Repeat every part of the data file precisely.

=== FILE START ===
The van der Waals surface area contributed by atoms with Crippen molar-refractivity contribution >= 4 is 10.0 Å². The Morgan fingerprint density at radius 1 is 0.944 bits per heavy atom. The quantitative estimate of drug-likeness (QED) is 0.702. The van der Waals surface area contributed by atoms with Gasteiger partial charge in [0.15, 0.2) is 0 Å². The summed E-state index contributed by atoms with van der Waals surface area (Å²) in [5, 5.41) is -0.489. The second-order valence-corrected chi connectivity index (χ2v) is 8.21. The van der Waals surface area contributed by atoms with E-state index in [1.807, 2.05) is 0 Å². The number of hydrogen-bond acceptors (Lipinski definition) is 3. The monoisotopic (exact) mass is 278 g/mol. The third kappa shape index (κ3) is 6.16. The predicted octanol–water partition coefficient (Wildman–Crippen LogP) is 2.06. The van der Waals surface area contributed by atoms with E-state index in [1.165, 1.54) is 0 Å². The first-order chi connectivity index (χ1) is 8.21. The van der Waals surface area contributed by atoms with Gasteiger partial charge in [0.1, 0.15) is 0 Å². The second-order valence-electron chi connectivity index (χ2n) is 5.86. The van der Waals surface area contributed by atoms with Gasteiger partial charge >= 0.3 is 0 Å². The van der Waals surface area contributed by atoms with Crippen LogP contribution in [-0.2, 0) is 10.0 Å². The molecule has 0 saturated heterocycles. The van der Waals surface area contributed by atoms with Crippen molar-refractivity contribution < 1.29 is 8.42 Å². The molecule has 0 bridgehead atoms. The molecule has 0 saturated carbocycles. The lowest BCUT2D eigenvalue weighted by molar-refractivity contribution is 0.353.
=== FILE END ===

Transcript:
The van der Waals surface area contributed by atoms with Crippen molar-refractivity contribution >= 4 is 10.0 Å². The Morgan fingerprint density at radius 1 is 0.944 bits per heavy atom. The quantitative estimate of drug-likeness (QED) is 0.702. The van der Waals surface area contributed by atoms with Gasteiger partial charge in [0.15, 0.2) is 0 Å². The summed E-state index contributed by atoms with van der Waals surface area (Å²) in [5, 5.41) is -0.489. The second-order valence-corrected chi connectivity index (χ2v) is 8.21. The van der Waals surface area contributed by atoms with E-state index in [1.807, 2.05) is 0 Å². The number of hydrogen-bond acceptors (Lipinski definition) is 3. The monoisotopic (exact) mass is 278 g/mol. The third kappa shape index (κ3) is 6.16. The predicted octanol–water partition coefficient (Wildman–Crippen LogP) is 2.06. The van der Waals surface area contributed by atoms with E-state index in [1.165, 1.54) is 0 Å². The first-order chi connectivity index (χ1) is 8.21. The van der Waals surface area contributed by atoms with Gasteiger partial charge in [0.1, 0.15) is 0 Å². The second-order valence-electron chi connectivity index (χ2n) is 5.86. The van der Waals surface area contributed by atoms with Gasteiger partial charge >= 0.3 is 0 Å². The van der Waals surface area contributed by atoms with Crippen LogP contribution in [-0.2, 0) is 10.0 Å². The molecule has 0 saturated heterocycles. The van der Waals surface area contributed by atoms with Crippen molar-refractivity contribution < 1.29 is 8.42 Å². The molecule has 0 bridgehead atoms. The molecule has 0 saturated carbocycles. The lowest BCUT2D eigenvalue weighted by molar-refractivity contribution is 0.353.